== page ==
Chronotype and health

A growing body of research indicates that evening chronotype may be associated with a series of unfavorable conditions. A review from our group analyzed the available literature to evaluate the relationships between chronotype, gender, and different aspects of health.11

As for general health, in adolescents most studies found an association between ET and unhealthy habits, such as reduced physical activity, higher consume of chocolate, soft drinks, fats and sucrose, and higher likelihood of smoking and alcohol drinking. In adults, ET was significantly associated with diabetes (in men), and metabolic syndrome (in women). Again, findings of several studies, mainly conducted in adolescents and young subjects, reported an association between ET and later bedtime and wake-up time, especially on weekends, irregular sleep-wake schedule, subjective poor sleep. ET had also a lower sleep efficiency and lower health-related quality of life.

As for psychological health, several studies documented an association between ET and impulsivity and anger, depression (especially in women) and anxiety disorders, nightmares (especially in young women), use of alcohol, coffee and stimulants, psychopathology and personality traits.11 Among psychopathologic traits, a particular aspect is given by risk-taking, a complex form of decision-making that involves a calculated assessment of potential costs and rewards, immediate or delayed. Although it is known that males show higher propensity for risk-taking, ET females significantly take more risk than female IT and MT.12

According to the results of a study conducted on a cohort of women in the United States (American Heart Association Go Red for Women Strategically-Focused Research Network), ET compared with IT/ET, was associated with higher odds of having poor cardiovascular health (OR 2.41), not meeting AHA diet (OR 2.89) and physical activity guidelines (OR 1.78), and having short sleep (OR 2.15) or insomnia 2.69). The ET compared to MT was also associated with being a current smoker (OR 2.14) and having poor sleep quality (OR 2.35), and long sleep onset latency (OR 1.89).13 Evening chronotype seems to be associated also with greater odds of comorbidities and mortality. A large study by UK Biobank (>400,000 adults) found that being a definite ET was significantly associated with a higher prevalence of all comorbidities. Compared to definite MT, in fact, the associations were strongest for psychological disorders (OR 1.94), diabetes (OR 1.30), neurological disorders (OR 1.25), gastrointestinal/abdominal disorders (OR 1.23), and respiratory disorders (OR 1.22). Moreover, definite ET showed significantly increased risk of all-cause mortality (HR 1.10), compared with MT.14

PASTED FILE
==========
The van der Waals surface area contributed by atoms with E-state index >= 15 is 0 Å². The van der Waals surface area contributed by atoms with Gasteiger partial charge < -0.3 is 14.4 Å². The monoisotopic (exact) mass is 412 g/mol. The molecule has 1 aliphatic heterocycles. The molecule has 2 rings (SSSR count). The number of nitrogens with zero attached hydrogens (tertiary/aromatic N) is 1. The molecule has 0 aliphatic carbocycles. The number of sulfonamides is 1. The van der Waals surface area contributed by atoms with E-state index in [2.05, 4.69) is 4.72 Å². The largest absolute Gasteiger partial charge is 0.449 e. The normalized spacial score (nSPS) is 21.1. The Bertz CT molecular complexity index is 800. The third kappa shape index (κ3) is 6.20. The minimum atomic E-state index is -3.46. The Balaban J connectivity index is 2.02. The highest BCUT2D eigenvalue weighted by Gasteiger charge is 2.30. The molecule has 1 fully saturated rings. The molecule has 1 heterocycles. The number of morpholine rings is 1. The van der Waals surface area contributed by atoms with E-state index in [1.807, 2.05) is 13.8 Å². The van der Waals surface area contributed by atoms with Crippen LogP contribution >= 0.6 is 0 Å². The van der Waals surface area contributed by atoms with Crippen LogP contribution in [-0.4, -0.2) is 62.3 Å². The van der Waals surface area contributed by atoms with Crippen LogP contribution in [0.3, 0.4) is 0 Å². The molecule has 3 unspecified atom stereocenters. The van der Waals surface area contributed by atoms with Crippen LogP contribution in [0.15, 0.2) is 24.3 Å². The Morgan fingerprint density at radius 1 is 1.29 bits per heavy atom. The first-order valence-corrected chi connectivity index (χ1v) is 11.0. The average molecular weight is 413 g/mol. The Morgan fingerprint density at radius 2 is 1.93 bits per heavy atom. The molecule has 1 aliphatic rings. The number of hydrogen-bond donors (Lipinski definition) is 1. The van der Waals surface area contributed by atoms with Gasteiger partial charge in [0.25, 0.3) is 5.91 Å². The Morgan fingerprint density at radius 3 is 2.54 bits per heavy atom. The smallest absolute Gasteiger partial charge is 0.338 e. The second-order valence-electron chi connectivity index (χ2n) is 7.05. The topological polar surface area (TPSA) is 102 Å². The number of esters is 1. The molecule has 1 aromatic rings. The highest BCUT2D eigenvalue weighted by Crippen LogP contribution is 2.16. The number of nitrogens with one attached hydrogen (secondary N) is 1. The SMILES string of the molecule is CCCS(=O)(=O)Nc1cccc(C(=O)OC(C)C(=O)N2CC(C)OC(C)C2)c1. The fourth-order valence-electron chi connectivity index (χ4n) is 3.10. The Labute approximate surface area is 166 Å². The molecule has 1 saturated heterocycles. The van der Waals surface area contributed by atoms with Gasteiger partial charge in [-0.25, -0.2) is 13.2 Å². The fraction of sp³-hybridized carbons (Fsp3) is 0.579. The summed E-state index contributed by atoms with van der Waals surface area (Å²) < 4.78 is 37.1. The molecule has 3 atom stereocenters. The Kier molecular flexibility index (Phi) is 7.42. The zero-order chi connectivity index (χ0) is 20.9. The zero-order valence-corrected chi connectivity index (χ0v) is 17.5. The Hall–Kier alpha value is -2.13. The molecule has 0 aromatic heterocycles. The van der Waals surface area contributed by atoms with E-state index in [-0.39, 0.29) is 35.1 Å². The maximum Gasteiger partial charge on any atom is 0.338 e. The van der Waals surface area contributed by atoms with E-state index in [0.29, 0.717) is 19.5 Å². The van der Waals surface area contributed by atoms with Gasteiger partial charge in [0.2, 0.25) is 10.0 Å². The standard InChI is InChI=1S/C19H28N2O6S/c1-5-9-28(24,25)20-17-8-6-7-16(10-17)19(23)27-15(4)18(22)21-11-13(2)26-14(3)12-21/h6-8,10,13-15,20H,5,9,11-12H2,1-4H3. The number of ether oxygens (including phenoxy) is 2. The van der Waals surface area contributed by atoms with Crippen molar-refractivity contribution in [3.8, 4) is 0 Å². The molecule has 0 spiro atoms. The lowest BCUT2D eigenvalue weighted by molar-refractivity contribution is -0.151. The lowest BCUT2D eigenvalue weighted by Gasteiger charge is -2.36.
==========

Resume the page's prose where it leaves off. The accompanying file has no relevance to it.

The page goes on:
We will review the most common examples of biological rhythms disruptions and some aspects of gender-specific differences (Table 1).

Biological rhythms disruption

Light at night (LAN)


Light pollution is the alteration of night natural lighting levels caused by exaggerated sources of light secondary to human activity (anthropogenic). Nocturnal natural lighting levels depend on natural sources, eg, moon, stars and Milky Way. At today, more than 80% of the world and more than 99% of the US and European populations live under light-polluted skies, and ~60% of Europeans and ~80% of North Americans cannot see the Milky Way.15